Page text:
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Oil Prices' Effect on Employment Growth

Tuesday, August 25, 2015
oil prices and employment

U.S. job growth slowed sharply in March, as the nation added only 117,000 jobs (a 55 percent drop below its recent trend). A recent Economic Synopses essay examined this drop for signs of weakness in the job market. Specifically, the authors looked at a possible connection with the recent decline in oil prices.

Economist Maria Canon and Senior Research Associate Yang Liu looked at private nonfarm payroll employment growth over the period March 2014 through May 2015. Regarding the March drop, they noted that:

  • Goods-producing industries added an average of 44,000 jobs per month from March 2014 to February 2015. In March, they lost 20,000 jobs.
  • Service-providing industries added 218,000 jobs per month over the same period. In March, that number dropped to 137,000 jobs.

Canon and Liu noted that more than half of states saw a decline in job numbers, and the states that lost jobs were geographically spread out. However, a few states stood out as major drivers of this slide. In particular, Texas alone accounted for 37 percent of the decline. Other states with notable declines included:

  • Pennsylvania (12 percent of the decline)
  • Georgia (10 percent)
  • Oklahoma (9 percent)
  • North Carolina (8 percent)
  • Missouri (8 percent)
  • Kentucky (8 percent)

Texas and Declining Oil Prices

The authors noted that Texas had been leading the nation in job creation for an extended period. However, its job growth slowed in January and February from its recent average of 29,000 jobs per month. Then in March, jobs declined by more than 24,000.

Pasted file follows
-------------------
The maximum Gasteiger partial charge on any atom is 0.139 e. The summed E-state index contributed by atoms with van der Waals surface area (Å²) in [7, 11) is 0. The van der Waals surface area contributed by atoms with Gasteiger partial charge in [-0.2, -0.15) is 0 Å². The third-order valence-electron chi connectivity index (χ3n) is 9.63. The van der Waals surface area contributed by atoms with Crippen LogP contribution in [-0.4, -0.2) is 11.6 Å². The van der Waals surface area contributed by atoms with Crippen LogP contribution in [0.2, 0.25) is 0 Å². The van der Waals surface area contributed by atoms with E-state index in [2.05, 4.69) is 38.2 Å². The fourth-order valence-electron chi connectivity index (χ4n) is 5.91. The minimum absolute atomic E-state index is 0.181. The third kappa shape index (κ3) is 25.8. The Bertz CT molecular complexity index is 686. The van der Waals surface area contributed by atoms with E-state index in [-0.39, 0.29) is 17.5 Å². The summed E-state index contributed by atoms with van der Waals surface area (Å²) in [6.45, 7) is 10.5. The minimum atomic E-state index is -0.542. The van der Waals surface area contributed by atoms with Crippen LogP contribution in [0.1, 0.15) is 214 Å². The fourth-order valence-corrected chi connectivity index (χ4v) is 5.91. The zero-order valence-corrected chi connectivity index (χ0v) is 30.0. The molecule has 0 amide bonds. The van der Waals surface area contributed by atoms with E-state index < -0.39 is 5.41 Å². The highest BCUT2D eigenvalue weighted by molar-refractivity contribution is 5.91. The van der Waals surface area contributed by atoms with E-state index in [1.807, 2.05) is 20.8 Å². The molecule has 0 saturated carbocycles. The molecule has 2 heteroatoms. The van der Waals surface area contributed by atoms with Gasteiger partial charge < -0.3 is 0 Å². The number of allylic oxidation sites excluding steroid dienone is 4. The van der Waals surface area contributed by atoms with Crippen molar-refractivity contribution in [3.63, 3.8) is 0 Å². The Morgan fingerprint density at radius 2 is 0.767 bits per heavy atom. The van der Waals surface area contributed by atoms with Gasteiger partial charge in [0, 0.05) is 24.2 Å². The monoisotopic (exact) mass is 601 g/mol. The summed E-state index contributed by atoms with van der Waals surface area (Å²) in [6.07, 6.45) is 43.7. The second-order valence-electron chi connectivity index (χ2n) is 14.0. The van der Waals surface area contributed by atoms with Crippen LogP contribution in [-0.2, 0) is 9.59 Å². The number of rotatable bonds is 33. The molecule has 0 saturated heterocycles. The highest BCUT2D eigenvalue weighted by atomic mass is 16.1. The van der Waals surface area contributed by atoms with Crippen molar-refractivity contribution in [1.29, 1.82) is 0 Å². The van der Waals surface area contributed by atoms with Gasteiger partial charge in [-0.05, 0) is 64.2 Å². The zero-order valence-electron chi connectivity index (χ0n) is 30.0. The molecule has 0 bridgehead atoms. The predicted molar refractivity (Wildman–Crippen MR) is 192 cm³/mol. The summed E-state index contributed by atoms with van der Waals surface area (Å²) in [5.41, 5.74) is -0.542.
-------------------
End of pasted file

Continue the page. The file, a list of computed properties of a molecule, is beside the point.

Canon and Liu posited that the drop in oil prices1 contributed to the decline in jobs both directly and indirectly. The mining and natural resources industry contributed 9 percent of the job losses. Industries related to oil had larger contributions:

  • The wholesale and retail trade industry, which includes oil-related trading, accounted for 28.5 percent of the decline.
  • The professional and business industry, which includes oil-related research, accounted for 24.2 percent of the decline.
  • The construction and manufacturing industries accounted for 18.7 percent and 7.4 percent, respectively.

The authors wrote, “Thus, nearly all the data point to the slack in oil-related industries as the primary driver of the decline of the Texas job market in March.”


The authors concluded, “Overall, the March 2015 U.S. job-growth deceleration corresponds to slack in a few industries. And because the slowdown is concentrated in very few states, it does not appear to be systemic. … Because the data suggest slow job growth in March is linked to low oil prices, long-term effects of the decline seem very unlikely.”

Notes and References

1 The U.S. spot oil price declined from $105.79 per barrel in June 2014 to $47.82 per barrel in March 2015.

Additional Resources

Posted In Labor  |  Tagged maria canonyang liulaboroiloil pricesemployment growth